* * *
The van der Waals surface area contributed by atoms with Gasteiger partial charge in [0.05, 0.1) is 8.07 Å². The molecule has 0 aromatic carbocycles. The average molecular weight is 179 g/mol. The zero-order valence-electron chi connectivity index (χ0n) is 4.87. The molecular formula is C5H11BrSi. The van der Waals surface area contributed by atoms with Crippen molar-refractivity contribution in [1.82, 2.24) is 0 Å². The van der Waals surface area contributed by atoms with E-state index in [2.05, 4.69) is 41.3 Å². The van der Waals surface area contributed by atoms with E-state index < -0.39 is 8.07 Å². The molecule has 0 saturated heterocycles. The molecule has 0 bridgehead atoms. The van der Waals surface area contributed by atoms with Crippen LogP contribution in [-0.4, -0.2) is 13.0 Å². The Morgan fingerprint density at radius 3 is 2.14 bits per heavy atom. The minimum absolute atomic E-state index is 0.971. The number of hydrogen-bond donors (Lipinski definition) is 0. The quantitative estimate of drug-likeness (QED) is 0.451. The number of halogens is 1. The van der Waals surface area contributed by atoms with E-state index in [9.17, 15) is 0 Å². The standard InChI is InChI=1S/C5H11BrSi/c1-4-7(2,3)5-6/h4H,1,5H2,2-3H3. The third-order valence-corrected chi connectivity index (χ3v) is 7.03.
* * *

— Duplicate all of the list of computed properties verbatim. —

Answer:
The van der Waals surface area contributed by atoms with Gasteiger partial charge in [0.05, 0.1) is 8.07 Å². The molecule has 0 aromatic carbocycles. The average molecular weight is 179 g/mol. The zero-order valence-electron chi connectivity index (χ0n) is 4.87. The molecular formula is C5H11BrSi. The van der Waals surface area contributed by atoms with Crippen molar-refractivity contribution in [1.82, 2.24) is 0 Å². The van der Waals surface area contributed by atoms with E-state index in [2.05, 4.69) is 41.3 Å². The van der Waals surface area contributed by atoms with E-state index < -0.39 is 8.07 Å². The molecule has 0 saturated heterocycles. The molecule has 0 bridgehead atoms. The van der Waals surface area contributed by atoms with Crippen LogP contribution in [-0.4, -0.2) is 13.0 Å². The Morgan fingerprint density at radius 3 is 2.14 bits per heavy atom. The minimum absolute atomic E-state index is 0.971. The number of hydrogen-bond donors (Lipinski definition) is 0. The quantitative estimate of drug-likeness (QED) is 0.451. The number of halogens is 1. The van der Waals surface area contributed by atoms with E-state index in [9.17, 15) is 0 Å². The standard InChI is InChI=1S/C5H11BrSi/c1-4-7(2,3)5-6/h4H,1,5H2,2-3H3. The third-order valence-corrected chi connectivity index (χ3v) is 7.03.